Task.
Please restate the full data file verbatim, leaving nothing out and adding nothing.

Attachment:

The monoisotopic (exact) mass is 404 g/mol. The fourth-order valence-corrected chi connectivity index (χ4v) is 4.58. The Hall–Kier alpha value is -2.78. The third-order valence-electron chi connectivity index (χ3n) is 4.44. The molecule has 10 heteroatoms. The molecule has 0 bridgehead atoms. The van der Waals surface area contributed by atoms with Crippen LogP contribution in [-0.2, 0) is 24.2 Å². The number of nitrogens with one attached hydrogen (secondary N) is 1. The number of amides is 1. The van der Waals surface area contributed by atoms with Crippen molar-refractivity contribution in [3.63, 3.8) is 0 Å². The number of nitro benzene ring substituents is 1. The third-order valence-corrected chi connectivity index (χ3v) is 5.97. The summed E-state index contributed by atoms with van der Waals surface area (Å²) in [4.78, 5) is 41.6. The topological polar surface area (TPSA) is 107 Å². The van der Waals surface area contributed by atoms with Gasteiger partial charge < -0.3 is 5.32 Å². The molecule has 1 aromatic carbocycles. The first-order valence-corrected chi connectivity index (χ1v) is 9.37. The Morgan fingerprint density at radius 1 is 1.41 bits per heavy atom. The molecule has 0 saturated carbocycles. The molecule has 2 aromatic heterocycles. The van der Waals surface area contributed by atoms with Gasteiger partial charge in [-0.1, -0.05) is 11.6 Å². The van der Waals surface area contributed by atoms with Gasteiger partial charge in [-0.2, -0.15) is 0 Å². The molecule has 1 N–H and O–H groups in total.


The monoisotopic (exact) mass is 404 g/mol. The fourth-order valence-corrected chi connectivity index (χ4v) is 4.58. The Hall–Kier alpha value is -2.78. The third-order valence-electron chi connectivity index (χ3n) is 4.44. The molecule has 10 heteroatoms. The molecule has 0 bridgehead atoms. The van der Waals surface area contributed by atoms with Crippen LogP contribution in [-0.2, 0) is 24.2 Å². The number of nitrogens with one attached hydrogen (secondary N) is 1. The number of amides is 1. The van der Waals surface area contributed by atoms with Crippen molar-refractivity contribution in [3.63, 3.8) is 0 Å². The number of nitro benzene ring substituents is 1. The third-order valence-corrected chi connectivity index (χ3v) is 5.97. The summed E-state index contributed by atoms with van der Waals surface area (Å²) in [4.78, 5) is 41.6. The topological polar surface area (TPSA) is 107 Å². The van der Waals surface area contributed by atoms with Gasteiger partial charge < -0.3 is 5.32 Å². The molecule has 1 aromatic carbocycles. The first-order valence-corrected chi connectivity index (χ1v) is 9.37. The Morgan fingerprint density at radius 1 is 1.41 bits per heavy atom. The molecule has 0 saturated carbocycles. The molecule has 2 aromatic heterocycles. The van der Waals surface area contributed by atoms with Gasteiger partial charge in [-0.1, -0.05) is 11.6 Å². The van der Waals surface area contributed by atoms with Gasteiger partial charge in [-0.2, -0.15) is 0 Å². The molecule has 1 N–H and O–H groups in total.